the ny times ends with the following:

“Why does anybody tell a story?” Ms. L’Engle once asked, even though she knew the answer.

“It does indeed have something to do with faith,” she said, “faith that the universe has meaning, that our little human lives are not irrelevant, that what we choose or say or do matters, matters cosmically.”

have a great weekend!

yahoo obit
new york magazine
grauniad recommendations for readers who've finished harry potter

Thursday, September 06, 2007

more on the decline of the bees

the bbc science and nature news online reports the latest on the mysterious plague that has more than decimated the honeybees of north america:

"A virus has emerged as a strong suspect in the hunt for the mystery disease killing off North American honeybees. Genetic research showed that Israeli Acute Paralysis Virus (IAPV) turned up regularly in hives affected by Colony Collapse Disorder (CCD). Over the last three years, between 50% and 90% of commercial bee colonies in the US have been affected by CCD."

my first response was WHAT? what are they blaming on israel now? i was relieved to find the following further down the page:

"As its name would suggest, IAPV was first identified in Israel, but the symptoms it produces in bees there are quite different. Whether this is down to a small genetic difference in the virus between continents, or whether IAPV is acting in concert with different environmental factors, is an open question"

i love bees, and am fascinated by this continuing story. it is not the kind of subject matter that usually gets much bandwidth in my cyberworld. the bbc reporter concludes his piece with a suggestion regarding why there is more interest in this issue nowadays:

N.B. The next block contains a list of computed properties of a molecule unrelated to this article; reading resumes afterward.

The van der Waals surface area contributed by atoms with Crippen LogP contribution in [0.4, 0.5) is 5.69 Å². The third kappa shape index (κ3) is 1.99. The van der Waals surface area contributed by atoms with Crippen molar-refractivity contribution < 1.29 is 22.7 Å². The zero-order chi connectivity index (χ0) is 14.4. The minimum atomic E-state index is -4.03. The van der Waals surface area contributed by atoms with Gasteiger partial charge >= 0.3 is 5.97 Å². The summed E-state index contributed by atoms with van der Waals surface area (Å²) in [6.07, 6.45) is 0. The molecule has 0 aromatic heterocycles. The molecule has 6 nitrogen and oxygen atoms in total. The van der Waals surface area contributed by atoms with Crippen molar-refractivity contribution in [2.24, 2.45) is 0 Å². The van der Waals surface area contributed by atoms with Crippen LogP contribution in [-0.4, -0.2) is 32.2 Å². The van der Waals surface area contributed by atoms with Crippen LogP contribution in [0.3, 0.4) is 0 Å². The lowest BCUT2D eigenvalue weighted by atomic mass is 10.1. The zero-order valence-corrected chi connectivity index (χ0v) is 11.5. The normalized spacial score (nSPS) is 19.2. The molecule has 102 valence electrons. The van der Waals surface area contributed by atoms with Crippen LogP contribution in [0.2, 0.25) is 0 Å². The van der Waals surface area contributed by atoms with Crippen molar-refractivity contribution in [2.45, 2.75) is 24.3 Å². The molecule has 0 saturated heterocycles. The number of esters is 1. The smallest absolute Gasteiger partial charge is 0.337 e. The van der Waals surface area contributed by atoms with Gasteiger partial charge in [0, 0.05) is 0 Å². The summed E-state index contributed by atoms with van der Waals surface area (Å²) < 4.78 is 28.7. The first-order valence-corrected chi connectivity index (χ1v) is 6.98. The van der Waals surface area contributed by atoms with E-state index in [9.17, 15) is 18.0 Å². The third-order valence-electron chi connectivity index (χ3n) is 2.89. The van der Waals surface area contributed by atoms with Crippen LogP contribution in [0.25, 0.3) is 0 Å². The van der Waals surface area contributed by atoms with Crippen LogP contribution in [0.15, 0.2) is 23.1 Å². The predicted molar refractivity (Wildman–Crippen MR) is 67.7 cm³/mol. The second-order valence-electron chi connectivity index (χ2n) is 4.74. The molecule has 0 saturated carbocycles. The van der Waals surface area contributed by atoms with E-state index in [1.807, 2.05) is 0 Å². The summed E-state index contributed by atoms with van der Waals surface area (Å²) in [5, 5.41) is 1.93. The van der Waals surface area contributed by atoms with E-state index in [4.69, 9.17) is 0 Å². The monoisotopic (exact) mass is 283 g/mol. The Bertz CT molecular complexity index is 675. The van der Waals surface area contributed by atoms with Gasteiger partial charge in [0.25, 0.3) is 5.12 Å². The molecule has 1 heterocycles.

"With commercial honeybees worth an estimated $14bn to US agriculture, the political pressure on scientists to come up with some answers is considerable."

Wednesday, September 05, 2007

returning owl of learning

the DeLeT term began last night, and our first full day of the week is tomorrow. strange to be on campus, even near the end of the day, and to see so many people. the sparse population of the summer gave us a sense that the school was ours, but no longer :-)

today, meanwhile, was the first day of being a student teacher for the ravaj. she met parents and students (one of the parents grew up in england and, bless him, knew of rabbi albert h z"l). she did a crayon and watercolour wash painting of something that could make the world more beautiful. she helped the students to learn how to walk quietly in the hallway. for the very first time in her school life anywhere ever she went inside the boys bathroom (it is part of the first day tour for all students). best of all, at recess she got to play football with noah.

i had such deja vu. this kid picked up a football and was dribbling a little but everyone else already had something to do. i volunteered to kick it around with him and we spent the rest of recess playing together. later, i looked at the dirt on my trousers and the scuffs on my shoes and suddenly heard my mother's voice from 35 years ago. 'i can't believe you were kicking things while wearing your good shoes!!' etc. i e-mailed her to tell her about it - plus ca change, eh?!

now i have to go and do my prep for tomorrow.

a-rod hits 2 homers in one inning

congratulated by the yankee captain

in these two qpr-less weeks (a league break for international games - england are playing israel on saturday and israel have a real chance of winning), more joy re the work of mr. a. rodriguez of the new york yankees tonight against seattle. he got another curtain call:

some questions for you ...

i just found these questions that i put together for a project a couple of years ago. would love to know what you all think of them ... and also even if you have any responses :-)

1. What is the source and/or basis for the emotional, mental and physical strength that you have?